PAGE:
While there may be ethical dilemmas that surround the use of artificial intelligence (AI) there are none when it comes to these awesome classroom applications. You’re not going to be creating the Terminator by accident but rather massively enhancing the time you spend with young minds.
If there’s one thing educators seem to resent it’s the amount of marking and grading that they have to do. It takes away from classroom time and it wears them out but at the same time – it’s an essential part of education.
Fortunately, well-designed AI is going to make a lot of that a thing of the past. For now, multiple choice and fill-in-the-blanks is easy to automate but there’s a day coming soon when written assessments will also be capable of being marked by an AI.
That’s going to free up a ton of time for teaching and it’s going to mean fewer sleepless nights for educators.
Education software is awesome, unless that educational software doesn’t meet your needs. If you’re the clever kid in the class and can zip through wiring diagrams at the speed of light being asked to “do that again” doesn’t make for much fun.
If, on the other hand, you’re struggling and the software keeps making bigger demands, it’s easy to become demoralized.
AI will mean that software is able to automatically tailor itself to the learner. The brightest kids are never going to feel too smart for the task and the kids who need a little more help will get it.
This is already in its infancy and software can adapt based on responses and testing but it’s going to get a lot better in the future.
Even the best plans can have holes in them. Educators spend a lot of time planning courses and lessons and curriculums, but it can be hard (if not impossible) to spot what’s missing without another pair of eyes (or pairs of eyes) being run over everything.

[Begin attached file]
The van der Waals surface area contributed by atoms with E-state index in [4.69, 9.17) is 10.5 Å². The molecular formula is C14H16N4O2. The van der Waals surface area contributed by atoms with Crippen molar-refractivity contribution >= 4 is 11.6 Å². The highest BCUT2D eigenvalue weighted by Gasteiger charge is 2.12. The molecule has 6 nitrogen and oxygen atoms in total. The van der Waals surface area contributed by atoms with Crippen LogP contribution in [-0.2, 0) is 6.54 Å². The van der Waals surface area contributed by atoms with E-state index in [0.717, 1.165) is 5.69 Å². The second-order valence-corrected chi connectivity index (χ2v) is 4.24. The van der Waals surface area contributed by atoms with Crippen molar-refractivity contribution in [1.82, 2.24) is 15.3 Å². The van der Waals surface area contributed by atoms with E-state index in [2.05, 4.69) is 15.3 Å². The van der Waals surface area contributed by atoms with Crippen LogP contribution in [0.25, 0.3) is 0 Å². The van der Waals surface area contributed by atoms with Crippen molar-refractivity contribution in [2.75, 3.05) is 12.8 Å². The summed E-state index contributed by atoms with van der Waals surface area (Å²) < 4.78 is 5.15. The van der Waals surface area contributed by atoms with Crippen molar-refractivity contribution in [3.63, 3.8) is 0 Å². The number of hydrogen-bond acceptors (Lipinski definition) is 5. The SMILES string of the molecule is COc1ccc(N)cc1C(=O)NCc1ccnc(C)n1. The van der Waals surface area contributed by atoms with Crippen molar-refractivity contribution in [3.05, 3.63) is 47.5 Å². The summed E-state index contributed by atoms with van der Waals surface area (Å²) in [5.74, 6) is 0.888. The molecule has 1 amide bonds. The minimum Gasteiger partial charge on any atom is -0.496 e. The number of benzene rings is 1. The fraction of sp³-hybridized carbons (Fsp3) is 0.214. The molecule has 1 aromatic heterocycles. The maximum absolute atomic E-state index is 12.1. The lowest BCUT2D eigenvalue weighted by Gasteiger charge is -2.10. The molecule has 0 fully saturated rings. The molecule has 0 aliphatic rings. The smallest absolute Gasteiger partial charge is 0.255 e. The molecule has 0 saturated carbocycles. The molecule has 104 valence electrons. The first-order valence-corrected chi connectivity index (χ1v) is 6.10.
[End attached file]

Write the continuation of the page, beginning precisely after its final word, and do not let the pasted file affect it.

This isn’t always possible in the busy learning environments of today. But AI won’t have any time limits. It won’t have any classes of its own to teach, so it can spend time auditing course documentation and working out what might be improved.
In fact, if linked to the right databases – it ought to be able to provide “best practice” input to learning development.
It could also keep an eye on errors that commonly recur during the teaching of a course (helping you to identify where students need a little extra support to get where they want to be).
AI won’t be the answer to every student’s needs, but it may be possible to use it as the first line of assistance.
You’ll be able to offer 24/7 access to an AI tutor which is familiar with the course content and the most commonly asked questions about it. When a student is in the middle of their homework and struggling, they can’t phone their educator at home, but they could dial up an AI and get their input.
There’s a long way to go with the development of AI but far from being a threat to humanity, in education, artificial intelligence is the future of better learning. It will support educators and students alike to make learning more effective and enjoyable.